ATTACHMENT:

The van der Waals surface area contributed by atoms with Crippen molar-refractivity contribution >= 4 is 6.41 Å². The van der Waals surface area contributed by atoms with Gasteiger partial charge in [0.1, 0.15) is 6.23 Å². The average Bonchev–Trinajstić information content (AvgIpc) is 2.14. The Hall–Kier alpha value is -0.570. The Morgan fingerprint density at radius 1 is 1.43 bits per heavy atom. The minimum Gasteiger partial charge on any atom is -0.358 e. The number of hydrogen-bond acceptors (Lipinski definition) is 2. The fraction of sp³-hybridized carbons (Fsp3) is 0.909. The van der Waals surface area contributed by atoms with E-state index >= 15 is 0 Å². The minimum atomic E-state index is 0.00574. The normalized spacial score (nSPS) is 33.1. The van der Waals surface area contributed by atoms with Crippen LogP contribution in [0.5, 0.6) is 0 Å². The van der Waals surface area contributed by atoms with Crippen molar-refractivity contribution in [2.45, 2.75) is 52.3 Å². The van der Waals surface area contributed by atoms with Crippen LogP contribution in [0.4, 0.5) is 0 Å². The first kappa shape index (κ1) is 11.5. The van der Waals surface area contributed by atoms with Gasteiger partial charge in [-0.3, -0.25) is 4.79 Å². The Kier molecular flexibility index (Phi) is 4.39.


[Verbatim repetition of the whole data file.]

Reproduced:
The van der Waals surface area contributed by atoms with Crippen molar-refractivity contribution >= 4 is 6.41 Å². The van der Waals surface area contributed by atoms with Gasteiger partial charge in [0.1, 0.15) is 6.23 Å². The average Bonchev–Trinajstić information content (AvgIpc) is 2.14. The Hall–Kier alpha value is -0.570. The Morgan fingerprint density at radius 1 is 1.43 bits per heavy atom. The minimum Gasteiger partial charge on any atom is -0.358 e. The number of hydrogen-bond acceptors (Lipinski definition) is 2. The fraction of sp³-hybridized carbons (Fsp3) is 0.909. The van der Waals surface area contributed by atoms with E-state index >= 15 is 0 Å². The minimum atomic E-state index is 0.00574. The normalized spacial score (nSPS) is 33.1. The van der Waals surface area contributed by atoms with Crippen LogP contribution in [0.5, 0.6) is 0 Å². The van der Waals surface area contributed by atoms with Crippen molar-refractivity contribution in [2.45, 2.75) is 52.3 Å². The van der Waals surface area contributed by atoms with Crippen LogP contribution in [0.4, 0.5) is 0 Å². The first kappa shape index (κ1) is 11.5. The van der Waals surface area contributed by atoms with Gasteiger partial charge in [-0.3, -0.25) is 4.79 Å². The Kier molecular flexibility index (Phi) is 4.39.